Friends Of The Loews won today’s round in their court case with the city. Their lease is valid, the city can’t throw them out and lease the theatre to someone else.

Click Here For News Story

Congratulations…

bolorkay
bolorkay on May 29, 2015 at 11:09 am

Congratulations to the FOL.

Great news indeed.

LuisV
LuisV on May 29, 2015 at 11:22 am

Seems to me the best of both worlds would be to bring in AEG to work WITH Friends of Loews to finish the restoration of the grand theater along with installing AC and hopefully restoring the Blade while REQUIRING that showing films always be a part of the programming at the Loews Jersey! They have the desperately needed money. Why is that a problem??

markp
markp on May 29, 2015 at 7:59 pm

I think LuisV has a great idea. Now if only the right people would see it.

walterk
walterk on May 30, 2015 at 8:16 am

Here’s a link to FOL’s public statement on the court ruling. They apparently agree that bringing a concert promoter in would be a good thing and also mention a little more than $2.5 million that is available for repairs and upgrades, a little more than $500k is grant money FOL won for fire safety and other code upgrades, and the city received another $2 million from an area developer to make repairs on the theatre.

Let’s hope we start seeing this money spent now that the court case is over.

theatrefan
theatrefan on August 12, 2015 at 6:14 am

I was looking at the movies that played here as a Loews house in it’s final years of operation from about 82-86 and the endless parade of B-movie Blood, Gore, Slasher, Exploitation, Kung Fu films never seemed to end. I think every movie that such secondary studios like New World Pictures put out played here. Was film booking for this theatre handled centrally at the Loews Headquarters in Secaucus NJ or locally? If so were they intentionally trying to drive this place into the ground or was it just Hollywood’s release pattern that existed at the time?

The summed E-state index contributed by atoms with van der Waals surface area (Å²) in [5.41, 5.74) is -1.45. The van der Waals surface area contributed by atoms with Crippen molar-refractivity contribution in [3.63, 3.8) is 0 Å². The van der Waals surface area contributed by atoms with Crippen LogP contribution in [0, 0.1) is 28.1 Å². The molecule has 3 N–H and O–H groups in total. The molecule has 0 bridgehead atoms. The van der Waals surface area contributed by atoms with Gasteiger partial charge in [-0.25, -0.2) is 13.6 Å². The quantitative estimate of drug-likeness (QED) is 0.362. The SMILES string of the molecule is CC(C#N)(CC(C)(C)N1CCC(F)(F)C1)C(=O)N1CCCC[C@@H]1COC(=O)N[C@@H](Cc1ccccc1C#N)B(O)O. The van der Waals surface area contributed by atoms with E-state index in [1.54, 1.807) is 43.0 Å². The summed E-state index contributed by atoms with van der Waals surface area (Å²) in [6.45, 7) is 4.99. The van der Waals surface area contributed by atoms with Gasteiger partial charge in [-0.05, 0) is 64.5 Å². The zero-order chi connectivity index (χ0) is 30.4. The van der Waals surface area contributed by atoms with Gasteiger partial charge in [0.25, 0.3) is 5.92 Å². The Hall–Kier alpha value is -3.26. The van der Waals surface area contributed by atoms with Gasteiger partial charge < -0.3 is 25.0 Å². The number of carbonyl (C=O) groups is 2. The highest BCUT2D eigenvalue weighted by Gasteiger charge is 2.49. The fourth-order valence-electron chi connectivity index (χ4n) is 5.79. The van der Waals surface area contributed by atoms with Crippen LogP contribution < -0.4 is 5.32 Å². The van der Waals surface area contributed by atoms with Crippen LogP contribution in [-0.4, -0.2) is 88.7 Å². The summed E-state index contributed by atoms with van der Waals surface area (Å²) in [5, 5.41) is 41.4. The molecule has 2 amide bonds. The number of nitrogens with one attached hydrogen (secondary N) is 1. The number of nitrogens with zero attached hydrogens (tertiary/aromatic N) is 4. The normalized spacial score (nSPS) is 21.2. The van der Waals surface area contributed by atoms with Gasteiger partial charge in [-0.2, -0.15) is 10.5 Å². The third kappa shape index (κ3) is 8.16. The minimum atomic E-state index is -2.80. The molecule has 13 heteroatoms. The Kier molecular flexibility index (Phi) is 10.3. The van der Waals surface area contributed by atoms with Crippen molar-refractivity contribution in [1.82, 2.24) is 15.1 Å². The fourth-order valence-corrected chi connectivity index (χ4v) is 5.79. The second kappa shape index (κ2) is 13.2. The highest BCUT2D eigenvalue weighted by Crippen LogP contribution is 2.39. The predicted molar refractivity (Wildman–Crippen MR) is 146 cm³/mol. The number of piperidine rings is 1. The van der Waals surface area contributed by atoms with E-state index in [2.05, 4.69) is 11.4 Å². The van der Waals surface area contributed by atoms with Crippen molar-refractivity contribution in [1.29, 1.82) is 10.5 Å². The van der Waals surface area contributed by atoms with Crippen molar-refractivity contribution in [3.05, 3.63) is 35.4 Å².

mdvoskin
mdvoskin on August 12, 2015 at 7:25 am

All Loews Theatres, as with most other large circuits, were booked by the headquarters booking office. A theatre manager could make suggestions, but that is about it for local involvement. I believe, but not sure, that the booking office was located in Manhattan at the time.

I doubt that they were trying to drive the place into the ground. More likely, exploitation films are the ones that were the most profitable for that location at the time. The same forces that drove the 42nd street NYC theatres from being the showplace of the nation to the sleaze center of the nation was at work in all the major cities. These theatres could only draw customers from the immediate area, and there were a lot of screens in Jersey City for the given population.

theatrefan
theatrefan on August 12, 2015 at 8:10 am

Thanks mdvoskin, Your right the UA State in the immediate area tended to play similar types of films. The one thing also to keep in mind is that these films tended to sometimes attract a rough and rowdy crowd, so I wonder if vandalism was an issue during the waning days of the Loew’s Jersey as well?

Chris1982
Chris1982 on August 12, 2015 at 9:02 pm

The booking office for Loew’s was 1540 Broadway, New York, NY 10036.

theatrefan
theatrefan on August 14, 2015 at 2:01 pm

When did they leave 1540 Broadway to move to 400 Plaza Drive in Secaucus N.J. was it around 87/88? I know the headquarters were moved back to Manhattan by then owner Sony Corp in 1993.